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Overwhelmingly positive response to Dublin's Capel Street pedestrianisation

'The Northside shouldn’t be playing second fiddle to what has been happening on the southside'

Neil Fetherstonhaugh

There has been an overwhelmingly positive response to the announcement that Dublin’s Capel Street will be pedestrianised from next month.

The proposal is set to come into effect within the next three to four weeks after Dublin City councillors voted in favour of the measure earlier today.

There were over 1,700 submissions sent to DCC on the proposed pedestrianisation, with 91% of these supporting the proposal. Some 97% of the submissions from the general public (1,311) were in favour of pedestrianisation.

While the street will be traffic free for a majority of the day, delivery vehicles will still be able to access the street between 6am and 11am on a daily basis.

It will be the largest traffic-free space in the city, longer than both Grafton and Henry Street.

Measures were put in place by DCC last summer to allow for temporary pedestrianisation of both Capel Street and Parliament Street to allow outdoor dining.

After 17 weeks of weekend, a three-week public consultation on the pedestrianisation followed, with 7,000 people responding to the survey sent out by DCC.

The latest feedback found 90% of people were in favour of the move although some businesses wanted an evening car ban instead.

Head of technical services with the city council, Brendan O’Brien, said: “Our preference is not to have people opposing us; not to have people dragging us down the High Court,” he said.

“We really do want to work with people and we think this will be successful.”

Director of Services Karl Mitchell told Newstalk that traffic free streets on the southside have created vibrancy that can be replicated.

“The Northside shouldn’t be playing second fiddle to what has been happening on the southside so I think this shouldn’t be seen as a negative,” he said. “It should be seen as a real opportunity.”

DCC Senior Executive Engineer Clare French said a final date for the changes still needs to be finalised – but the street will be pedestrianised at some point in May.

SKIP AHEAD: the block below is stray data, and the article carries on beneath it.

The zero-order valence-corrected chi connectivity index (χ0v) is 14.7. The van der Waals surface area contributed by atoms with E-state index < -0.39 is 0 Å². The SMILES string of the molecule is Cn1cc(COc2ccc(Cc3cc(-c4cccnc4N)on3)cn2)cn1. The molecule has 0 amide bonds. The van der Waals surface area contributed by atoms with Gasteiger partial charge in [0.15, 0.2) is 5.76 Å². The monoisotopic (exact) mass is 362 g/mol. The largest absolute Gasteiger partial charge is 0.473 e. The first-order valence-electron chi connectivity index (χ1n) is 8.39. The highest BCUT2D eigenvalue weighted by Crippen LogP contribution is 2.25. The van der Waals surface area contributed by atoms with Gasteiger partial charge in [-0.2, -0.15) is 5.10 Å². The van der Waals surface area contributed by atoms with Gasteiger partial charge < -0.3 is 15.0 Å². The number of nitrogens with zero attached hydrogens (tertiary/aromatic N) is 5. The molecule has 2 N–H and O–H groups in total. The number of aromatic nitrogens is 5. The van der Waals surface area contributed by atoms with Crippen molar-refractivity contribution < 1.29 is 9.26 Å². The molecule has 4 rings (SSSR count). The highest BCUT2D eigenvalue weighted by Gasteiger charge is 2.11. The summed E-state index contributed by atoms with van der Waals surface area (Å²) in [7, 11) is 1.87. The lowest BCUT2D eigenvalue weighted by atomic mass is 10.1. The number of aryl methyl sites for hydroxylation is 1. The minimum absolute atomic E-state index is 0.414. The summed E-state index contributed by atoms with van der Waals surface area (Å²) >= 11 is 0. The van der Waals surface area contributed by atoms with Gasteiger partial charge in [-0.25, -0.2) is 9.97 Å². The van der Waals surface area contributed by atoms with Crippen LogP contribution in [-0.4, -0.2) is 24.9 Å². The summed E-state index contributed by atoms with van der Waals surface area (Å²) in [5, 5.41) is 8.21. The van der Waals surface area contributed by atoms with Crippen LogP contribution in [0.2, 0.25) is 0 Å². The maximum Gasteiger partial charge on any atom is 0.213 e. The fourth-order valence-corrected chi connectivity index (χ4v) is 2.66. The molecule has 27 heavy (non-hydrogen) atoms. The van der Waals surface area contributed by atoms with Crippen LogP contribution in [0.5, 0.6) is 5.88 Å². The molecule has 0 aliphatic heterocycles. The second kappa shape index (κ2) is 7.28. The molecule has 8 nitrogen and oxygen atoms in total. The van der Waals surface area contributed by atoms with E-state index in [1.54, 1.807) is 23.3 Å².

The street will be made traffic free through the use of temporary bollards.

DCC has said that no permanent works will be required.

“To ensure smooth operation and to assist in people becoming familiar with the changed arrangements, traffic management personnel will be on site for the first two weeks of operation,” the council said.

There was massive reaction on social media with many taking to Twitter to express their delight.

“Phenomenal news to once again show that Northside is the best side,” one fan of the proposal tweeted.

“Great news,” added another, “and in the tender for the fruit market, could look to this and supporting walking from Henry Street to Capel street and fruit market as a vibrant area like Covent garden.”

“Someone (not me) needs to organise an annual food festival on Capel street to celebrate its pedestrianisation," one suggested. "There is a teeny tiny street in New Orleans that has a sandwich festival every year and it is so incredibly class, imagine what we could do with all the unreal food."

“Great stuff,” one person added. “Does this mean that Capel Street can become Dublin's version of Soho?

Cllr Ray McAdam tweeted: “Capel Street will be implemented next month. For 18 months I’ve worked with local residents, businesses & colleagues to advance plans that will ultimately transform #CapelStreet, make it more pedestrian friendly and support business on the street #NorthInnerCity #onwards.”

Minster Eamon Ryan also tweeted: “Well done to everyone who engaged so enthusiastically with @DubCityCouncil in the proposals to make #CapelStreet Traffic Free. 91% in favour, including residents and businesses."

“Brilliant to see confirmation that pedestrianisation on Capel Street will be coming back after last year's pilot, said another.

“Fair play to all of us who signed the petition and emailed DCC to call for a liveable city with more safe outdoor public spaces for people to enjoy themselves."

Pantibar owner Rory O’Neill, who goes by the stage name Panti Bliss, said he welcomed the plans in general and was delighted for the “colourful and eclectic” Capel Street.

However, he expressed disappointment the proposal did not include the last section down to the quays or Strand Street, which runs down the side of his bar.

“Strand Street connects Capel Street to Liffey Street and will now have enormously increased levels of traffic forced down it, ostensibly to accommodate the construction of another hotel,” he told “But I live in hope that it will be included in the future.”

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